Oh no. What should have been a fun read (and it was fun when I read the preview pages to myself on Amazon) was a nightmare of overwrought "acting". Nemcoff is yet another Hollywood hack who decided a stunt book like this was his ticket to making rent. The content, culled from personal anonymous PA stories is not that bad. Sanitized and anonymized, but interesting. Unfortunately, his delivery comes off as a clumsy "Reading Rainbow" impersonation , as if the audience were children, intoning emotion and emphasis seemingly at random, with no value added to the tales. But don't take my word for it...
Tom Wolfe is top notch. Here is a fascinating story of race, politics, human capital, and the struggle of life, both ordinary and extraordinary, told from myriad perspectives. Nearly thirty years after its initial publication, the themes explored by the book will strike familiar chords in the wake of Enron, Lehman Brothers, and Anthony Wiener. The privileged screwing over the poor, self-destructive narcissism, the perils of ambition- all are present and examined with Wolfe's trademark low-key wit.
Ironic then that Joe Barrett's atrocious, arguably racist performance of the book will leave the listener scratching their head with questions related to the "post-racial" society in which it was recorded. White characters, including those with British, Bronx, and Yiddish accents are well within his wheelhouse and he performs these with aplomb. But when charged with rendering accurate portrayals of Blacks, Hispanics, and other minorities, Barrett reverts to a comical southern drawl somewhere between Foghorn Leghorn and Uncle Remus. If you doubt my assessment, simply listen to the first five minutes in which the put-upon Mayor of New York is lambasted by Harlem hecklers, rendered in a dialect that makes the Black Crows from "Dumbo" seem like Jane Elliott by comparison.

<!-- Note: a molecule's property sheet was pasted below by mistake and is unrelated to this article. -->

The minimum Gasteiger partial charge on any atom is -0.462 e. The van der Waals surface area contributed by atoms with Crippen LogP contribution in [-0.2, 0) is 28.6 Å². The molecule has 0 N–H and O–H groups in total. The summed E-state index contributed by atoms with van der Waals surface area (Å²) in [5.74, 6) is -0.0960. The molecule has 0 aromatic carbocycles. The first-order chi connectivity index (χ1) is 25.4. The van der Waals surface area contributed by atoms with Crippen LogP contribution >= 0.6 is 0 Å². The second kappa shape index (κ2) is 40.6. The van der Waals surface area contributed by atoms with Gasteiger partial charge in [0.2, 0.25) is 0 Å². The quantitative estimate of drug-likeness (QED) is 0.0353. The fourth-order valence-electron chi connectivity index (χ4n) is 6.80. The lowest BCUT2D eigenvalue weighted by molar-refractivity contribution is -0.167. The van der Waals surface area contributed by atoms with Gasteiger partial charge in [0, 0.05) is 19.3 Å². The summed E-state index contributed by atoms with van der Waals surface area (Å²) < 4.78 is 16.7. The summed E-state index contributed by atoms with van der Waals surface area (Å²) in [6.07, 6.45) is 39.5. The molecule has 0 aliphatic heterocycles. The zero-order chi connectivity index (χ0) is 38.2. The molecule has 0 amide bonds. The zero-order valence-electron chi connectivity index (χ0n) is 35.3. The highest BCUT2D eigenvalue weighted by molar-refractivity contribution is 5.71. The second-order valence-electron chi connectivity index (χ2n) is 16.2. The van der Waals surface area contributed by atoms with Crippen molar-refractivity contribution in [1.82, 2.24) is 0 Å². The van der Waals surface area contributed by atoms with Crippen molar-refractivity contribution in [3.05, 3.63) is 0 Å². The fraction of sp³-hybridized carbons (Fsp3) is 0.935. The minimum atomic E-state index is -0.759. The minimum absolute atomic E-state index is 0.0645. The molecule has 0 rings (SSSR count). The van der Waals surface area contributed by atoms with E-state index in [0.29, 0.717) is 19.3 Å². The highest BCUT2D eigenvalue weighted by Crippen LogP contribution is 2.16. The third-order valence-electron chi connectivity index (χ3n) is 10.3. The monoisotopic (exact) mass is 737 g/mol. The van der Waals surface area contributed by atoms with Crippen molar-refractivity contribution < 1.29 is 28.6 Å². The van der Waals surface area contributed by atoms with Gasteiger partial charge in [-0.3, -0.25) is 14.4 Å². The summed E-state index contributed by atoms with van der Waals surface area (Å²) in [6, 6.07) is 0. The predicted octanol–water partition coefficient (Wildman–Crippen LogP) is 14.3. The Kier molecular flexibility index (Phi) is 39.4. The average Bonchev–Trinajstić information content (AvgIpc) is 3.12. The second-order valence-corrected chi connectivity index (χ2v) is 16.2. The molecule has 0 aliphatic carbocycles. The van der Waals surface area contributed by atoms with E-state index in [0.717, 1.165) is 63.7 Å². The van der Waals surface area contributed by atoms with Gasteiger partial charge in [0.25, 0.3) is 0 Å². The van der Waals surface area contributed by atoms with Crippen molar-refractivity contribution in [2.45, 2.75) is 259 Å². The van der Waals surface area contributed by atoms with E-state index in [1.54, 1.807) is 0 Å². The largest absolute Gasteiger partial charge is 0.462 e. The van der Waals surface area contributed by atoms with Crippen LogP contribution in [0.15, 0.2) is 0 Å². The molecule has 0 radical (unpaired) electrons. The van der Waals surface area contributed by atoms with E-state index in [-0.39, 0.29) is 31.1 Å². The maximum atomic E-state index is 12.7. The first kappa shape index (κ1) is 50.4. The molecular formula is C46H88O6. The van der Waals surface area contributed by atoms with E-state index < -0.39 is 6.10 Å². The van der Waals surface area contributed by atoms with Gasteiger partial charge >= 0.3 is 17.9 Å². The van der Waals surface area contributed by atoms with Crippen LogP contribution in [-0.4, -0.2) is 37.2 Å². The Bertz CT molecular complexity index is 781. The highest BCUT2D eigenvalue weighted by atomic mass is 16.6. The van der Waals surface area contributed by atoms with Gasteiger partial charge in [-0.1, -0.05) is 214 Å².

I don't blame Barrett; he's a decent reader. His other work is better and this book was a real challenge. But the producers at Blackstone should be ashamed. It is unbelievable that this recording was produced in 2009 and released as-is. There are plenty of other performers (Dion Graham comes to mind) who could have delivered a better experience. Then again, considering that most audiobook listeners are White, affluent, and well-educated (including yours truly), it's no big surprise that the production values mirror the general indifference of the target demographic.
But not all is lost. At first, I was annoyed that the performance was distracting me from the content of the novel. But then the failings of the recording began to mirror the issues raised in the novel and I came to enjoy, even relish the surreal, recursive experience. Marshall McLuhan was right- the medium is the message, and that message is Ouroboros the snake, choking on its own racist tail from high above the digital divide. Hooray for the future!
Report Inappropriate Content
If you find this review inappropriate and think it should be removed from our site, let us know. This report will be reviewed by Audible and we will take appropriate action.